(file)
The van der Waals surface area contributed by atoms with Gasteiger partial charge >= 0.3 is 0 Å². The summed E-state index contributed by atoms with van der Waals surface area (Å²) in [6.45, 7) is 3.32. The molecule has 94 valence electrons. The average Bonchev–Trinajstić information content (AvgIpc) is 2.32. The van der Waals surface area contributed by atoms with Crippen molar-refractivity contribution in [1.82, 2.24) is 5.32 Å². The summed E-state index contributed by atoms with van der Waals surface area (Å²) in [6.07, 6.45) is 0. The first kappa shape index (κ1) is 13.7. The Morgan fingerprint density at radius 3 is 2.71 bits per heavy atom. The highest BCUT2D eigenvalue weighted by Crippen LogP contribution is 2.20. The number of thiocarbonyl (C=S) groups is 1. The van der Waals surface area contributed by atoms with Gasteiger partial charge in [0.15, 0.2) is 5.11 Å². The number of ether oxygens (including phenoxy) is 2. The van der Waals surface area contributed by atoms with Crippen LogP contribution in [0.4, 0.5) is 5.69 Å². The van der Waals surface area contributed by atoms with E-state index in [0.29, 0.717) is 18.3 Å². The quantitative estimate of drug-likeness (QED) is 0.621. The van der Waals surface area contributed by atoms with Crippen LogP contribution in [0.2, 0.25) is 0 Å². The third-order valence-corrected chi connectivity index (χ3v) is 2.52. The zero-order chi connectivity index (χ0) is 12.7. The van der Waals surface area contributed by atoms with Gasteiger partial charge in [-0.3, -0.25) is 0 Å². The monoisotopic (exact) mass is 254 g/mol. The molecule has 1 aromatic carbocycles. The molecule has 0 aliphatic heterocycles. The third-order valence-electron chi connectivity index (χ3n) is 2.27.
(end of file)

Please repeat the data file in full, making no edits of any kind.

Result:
The van der Waals surface area contributed by atoms with Gasteiger partial charge >= 0.3 is 0 Å². The summed E-state index contributed by atoms with van der Waals surface area (Å²) in [6.45, 7) is 3.32. The molecule has 94 valence electrons. The average Bonchev–Trinajstić information content (AvgIpc) is 2.32. The van der Waals surface area contributed by atoms with Crippen molar-refractivity contribution in [1.82, 2.24) is 5.32 Å². The summed E-state index contributed by atoms with van der Waals surface area (Å²) in [6.07, 6.45) is 0. The first kappa shape index (κ1) is 13.7. The Morgan fingerprint density at radius 3 is 2.71 bits per heavy atom. The highest BCUT2D eigenvalue weighted by Crippen LogP contribution is 2.20. The number of thiocarbonyl (C=S) groups is 1. The van der Waals surface area contributed by atoms with Gasteiger partial charge in [0.15, 0.2) is 5.11 Å². The number of ether oxygens (including phenoxy) is 2. The van der Waals surface area contributed by atoms with Crippen LogP contribution in [0.4, 0.5) is 5.69 Å². The van der Waals surface area contributed by atoms with E-state index in [0.29, 0.717) is 18.3 Å². The quantitative estimate of drug-likeness (QED) is 0.621. The van der Waals surface area contributed by atoms with Crippen LogP contribution in [0.2, 0.25) is 0 Å². The third-order valence-corrected chi connectivity index (χ3v) is 2.52. The zero-order chi connectivity index (χ0) is 12.7. The van der Waals surface area contributed by atoms with Gasteiger partial charge in [-0.3, -0.25) is 0 Å². The monoisotopic (exact) mass is 254 g/mol. The molecule has 1 aromatic carbocycles. The molecule has 0 aliphatic heterocycles. The third-order valence-electron chi connectivity index (χ3n) is 2.27.